I hope these examples clarify the use of the word driver in the Call to Action. These represent empirically reliable correlations that are stronger than all other correlations in the study. They highlight the connections that are predominant and recurrent. Over and over again as one analyzes small, medium, and large congregations in rural, urban, and suburban settings, these correlations remain true. (I’ve set aside the first driver, “Effective pastoral leadership including aspects of management, visioning, and inspiration,” in order to deal with this more completely in a later blog.)
Are these the only elements that correlate to vitality in congregations? Absolutely not. There are tons of statistics related to financial and giving trends, level of debt, relative amounts spent on staffing and facility operations, percentage of funds received that are given beyond the walls, size of staff in relation to attendance, and so forth. Studying these shows correlations of many types. However, the four drivers show the strongest correlations of all. What about those things that cannot be measured? I have a strong belief, based on intuition and experience, that effective preaching and excellent worship leadership correlate to vitality in congregations. I also believe that active outward-focused service ministries correlate to congregational health. I’m probably right! But the quality of preaching and mission involvement do not appear among the drivers because there are not forty years of end-of-the-year reports turned into GCFA that record the quality of preaching and mission. Again, the study shows us things that are true; but many things are true that cannot be evaluated by the Call to Action study.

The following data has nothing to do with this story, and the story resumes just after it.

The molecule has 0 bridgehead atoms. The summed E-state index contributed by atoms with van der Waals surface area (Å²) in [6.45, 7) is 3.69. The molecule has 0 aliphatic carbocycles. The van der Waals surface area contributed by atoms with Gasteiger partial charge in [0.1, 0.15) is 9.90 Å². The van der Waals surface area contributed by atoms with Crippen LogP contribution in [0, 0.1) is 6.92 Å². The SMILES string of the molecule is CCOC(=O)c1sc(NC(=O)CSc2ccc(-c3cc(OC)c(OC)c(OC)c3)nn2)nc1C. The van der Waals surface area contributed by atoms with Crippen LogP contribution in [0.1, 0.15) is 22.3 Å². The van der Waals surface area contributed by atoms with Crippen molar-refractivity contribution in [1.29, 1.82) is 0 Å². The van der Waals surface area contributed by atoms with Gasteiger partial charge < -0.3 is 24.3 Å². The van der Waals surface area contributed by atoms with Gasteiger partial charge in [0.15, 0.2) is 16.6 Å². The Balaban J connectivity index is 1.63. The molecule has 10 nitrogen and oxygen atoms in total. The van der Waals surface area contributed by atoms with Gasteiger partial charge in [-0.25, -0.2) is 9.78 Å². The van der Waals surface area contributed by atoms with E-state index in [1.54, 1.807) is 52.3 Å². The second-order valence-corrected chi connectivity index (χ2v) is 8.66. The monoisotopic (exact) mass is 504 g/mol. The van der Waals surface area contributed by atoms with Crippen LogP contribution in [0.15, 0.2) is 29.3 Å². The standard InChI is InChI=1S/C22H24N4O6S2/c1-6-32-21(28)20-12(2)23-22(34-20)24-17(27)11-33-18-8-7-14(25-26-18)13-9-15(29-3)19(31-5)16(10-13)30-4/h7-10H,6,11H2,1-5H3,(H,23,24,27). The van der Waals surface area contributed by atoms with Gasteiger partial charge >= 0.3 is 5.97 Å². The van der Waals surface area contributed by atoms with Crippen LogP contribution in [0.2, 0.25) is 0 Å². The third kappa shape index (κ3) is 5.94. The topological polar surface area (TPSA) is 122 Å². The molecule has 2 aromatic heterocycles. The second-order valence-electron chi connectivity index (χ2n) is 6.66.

The Call to Action asks us to give sustained attention and concentration to these drivers. We are asked to direct our attention and resources to building effective practices in congregations that lead to high quality ministries.
Several colleagues contacted me as soon at the Call to Action report was released. Most said that the report supports and confirms the work I’ve been doing on the Five Practices of Fruitful Congregations and with the new book, Five Practices of Fruitful Living. The drivers place excellence and fruitfulness front and center, and they call us to greater intentionality in our worship life, and small group ministries, and they highlight the absolute importance of lay ministry. On the other hand, a few friends contacted me to express concern that the drivers may undermine the focus on the Five Practices. If the UMC highlights these four, what happens to the Five Practices?